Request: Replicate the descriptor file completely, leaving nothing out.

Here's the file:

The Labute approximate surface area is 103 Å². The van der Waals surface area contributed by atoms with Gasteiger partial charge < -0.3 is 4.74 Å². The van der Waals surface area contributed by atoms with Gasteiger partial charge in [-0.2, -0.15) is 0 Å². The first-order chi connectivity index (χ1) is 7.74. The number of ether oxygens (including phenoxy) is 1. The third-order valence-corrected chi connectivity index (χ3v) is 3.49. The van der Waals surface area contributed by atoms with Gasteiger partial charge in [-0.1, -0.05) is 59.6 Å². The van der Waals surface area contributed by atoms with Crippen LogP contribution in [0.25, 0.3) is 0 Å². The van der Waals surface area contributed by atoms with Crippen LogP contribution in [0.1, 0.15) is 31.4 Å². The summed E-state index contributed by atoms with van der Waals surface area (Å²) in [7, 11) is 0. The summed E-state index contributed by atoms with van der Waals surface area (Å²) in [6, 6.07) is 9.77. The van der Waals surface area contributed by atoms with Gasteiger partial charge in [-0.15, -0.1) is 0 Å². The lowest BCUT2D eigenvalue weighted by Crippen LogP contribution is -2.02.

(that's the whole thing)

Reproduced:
The Labute approximate surface area is 103 Å². The van der Waals surface area contributed by atoms with Gasteiger partial charge < -0.3 is 4.74 Å². The van der Waals surface area contributed by atoms with Gasteiger partial charge in [-0.2, -0.15) is 0 Å². The first-order chi connectivity index (χ1) is 7.74. The number of ether oxygens (including phenoxy) is 1. The third-order valence-corrected chi connectivity index (χ3v) is 3.49. The van der Waals surface area contributed by atoms with Gasteiger partial charge in [-0.1, -0.05) is 59.6 Å². The van der Waals surface area contributed by atoms with Crippen LogP contribution in [0.25, 0.3) is 0 Å². The van der Waals surface area contributed by atoms with Crippen LogP contribution in [0.1, 0.15) is 31.4 Å². The summed E-state index contributed by atoms with van der Waals surface area (Å²) in [7, 11) is 0. The summed E-state index contributed by atoms with van der Waals surface area (Å²) in [6, 6.07) is 9.77. The van der Waals surface area contributed by atoms with Gasteiger partial charge in [-0.15, -0.1) is 0 Å². The lowest BCUT2D eigenvalue weighted by Crippen LogP contribution is -2.02.